Local talk radio shows are aired within a particular media market or select region. Many talk radio stations have at least one local show (Bobbitt Reference Bobbitt2010: Ch. 1). These local shows are important because their content is more likely to tap into placed-based identities and illuminate the relevance of national-level issues for their listeners. Such information increases the chances that people will consider their own socioeconomic circumstances when forming an opinion on it (Chong, Citrin, and Conley Reference Chong, Citrin and Conley2001) and therefore be more likely to engage in political action (Ozymy Reference Ozymy2012).

I focused on shows broadcast out of predominantly White, northern (and primarily Midwestern), and less metropolitan areas in order to focus my attention on the communication among residents comparable to those I had listened to while studying rural resentment. This communication is not necessarily representative of all communication among all conservative Whites, or even among all conservative northern, rural Whites. My intent was to closely observe specific cases of conservatives talking about race and racism to observe whether and how they connect these topics to opposition to redistribution.

Since the focus of my listening was on shows broadcast from places considerably less racially diverse than other rural areas of the country, future work would benefit from listening to similar conversations in other parts of the United States and around the globe, since understandings of race and racism are distinctive in the rural north (Carter et al. Reference Carter, Corra, Carter and McCroskey2014).

I focus my analytic listeningFootnote 2 on local talk show discussions about a particular event that undeniably involved race and racism: the murder of unarmed African-American George Floyd by Derik Chauvin, a White Minneapolis, Minnesota, police officer, and the resulting protests that took place in that city and around the world. Floyd’s death on May 25, 2020, was captured on video and lit global protests against racial injustice because of the egregious nature of the way he was killed, with Chauvin kneeling on his neck for over nine minutes while Floyd gasped and pleaded for air.

There was very little explicit connection between racism and redistribution in these conversations. Instead, the shows deflected attention away from race and racism in a variety of ways, preventing much discussion of connections between redistribution or even economics and racism.

Paying attention to situations in which people legitimize turning away from racism is necessary for understanding how racism continues to prevent the United States as well as other countries from pursuing the redistribution that would to enable those at the bottom of the income scale to attain a sufficient standard of living in order to thrive. What narratives do people tell that de-emphasize humanitarianism and equality, and instead raise up individualism and aversion to large government (Feldman and Zaller Reference Feldman and Zaller1992; Hochschild Reference Hochschild1981)? What do people tell each other that leads them to perceive the cause of racial inequality is individual initiative rather than systematic disadvantage (see Kam and Burge Reference Kam and Burge2018)?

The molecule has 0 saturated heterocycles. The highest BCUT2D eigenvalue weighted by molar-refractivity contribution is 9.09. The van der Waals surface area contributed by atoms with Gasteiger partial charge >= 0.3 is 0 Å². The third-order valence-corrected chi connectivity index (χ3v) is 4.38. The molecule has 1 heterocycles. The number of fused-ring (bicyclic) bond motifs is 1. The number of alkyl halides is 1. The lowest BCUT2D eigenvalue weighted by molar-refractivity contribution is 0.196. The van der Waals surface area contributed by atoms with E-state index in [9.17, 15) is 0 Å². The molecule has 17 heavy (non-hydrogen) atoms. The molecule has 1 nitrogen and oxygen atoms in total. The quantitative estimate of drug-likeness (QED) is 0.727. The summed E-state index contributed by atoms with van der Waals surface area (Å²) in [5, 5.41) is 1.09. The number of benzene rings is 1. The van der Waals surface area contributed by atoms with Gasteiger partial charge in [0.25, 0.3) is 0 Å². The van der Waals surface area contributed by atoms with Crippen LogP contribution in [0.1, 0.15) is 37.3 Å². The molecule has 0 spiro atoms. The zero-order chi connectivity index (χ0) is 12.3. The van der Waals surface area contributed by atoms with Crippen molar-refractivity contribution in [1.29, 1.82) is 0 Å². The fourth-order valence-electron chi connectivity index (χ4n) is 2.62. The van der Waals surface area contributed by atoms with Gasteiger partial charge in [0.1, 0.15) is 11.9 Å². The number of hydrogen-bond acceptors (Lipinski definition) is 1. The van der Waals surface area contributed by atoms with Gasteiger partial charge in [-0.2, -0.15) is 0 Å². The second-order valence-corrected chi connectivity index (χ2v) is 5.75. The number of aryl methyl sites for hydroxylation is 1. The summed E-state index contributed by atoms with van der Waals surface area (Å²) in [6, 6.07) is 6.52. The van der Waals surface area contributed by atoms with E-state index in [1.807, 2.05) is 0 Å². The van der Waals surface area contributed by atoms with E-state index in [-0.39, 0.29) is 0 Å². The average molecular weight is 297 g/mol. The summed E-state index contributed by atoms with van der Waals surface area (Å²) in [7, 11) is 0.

In what follows, I will discuss when attention to racism arose and will describe and explain how hosts and callers deflected from it and how this prevented consideration of the linkage between racism and redistribution. The results contribute to our understanding of the way US society continues to relegate Blacks to the bottom of the status hierarchy in a way that perpetuates inequality. The active refusal to consider racism casts the problem of inequality as those at the bottom getting more than they deserve, rather than those at the top getting too much, and thereby places responsibility on Blacks for their lack of income, not on broader forces that might be advantaging Whites (see Knowles et al. Reference Knowles, Lowery, Chow and Unzueta2014).

The collective deflection from racism that occurs on these shows perpetuates a view that racism is no longer a factor in the United States. Through this lens, hosts and callers justify their lack of empathy with people of color by treating inequality as the result of individual failings, or as the fault of Democrats, who make it an issue in pursuit of their own political goals.

Using Local Talk Radio to Listen

To focus on the content of talk radio shows, I used a talk radio data collection tool designed by the Center for Constructive Communication at the MIT Media Lab.Footnote 3 This tool, RadioSearch, ingested and automatically transcribed the content of dozens of talk radio stations from around the country for several years.

I initially focused my listening on a Right-leaning show broadcast out of Duluth, Minnesota, which is located in a rural area of the state in which Floyd was killed. (See Table 12.1 for details on the shows examined.) This was a weekday morning show called “Sound Off with Brad Bennett.”Footnote 4 Each day, it started with this introduction: “Good morning, Northlanders, and Welcome to Sound Off. For the next 3 hours let your voices be heard about the things that are important to you, the hardworking men and women of the Northland, who pay more than their fair share of taxes.” This introduction also announced that host Bennett served as a Marine Corps Sergeant in the Vietnam War, and served three terms on the Duluth School Board.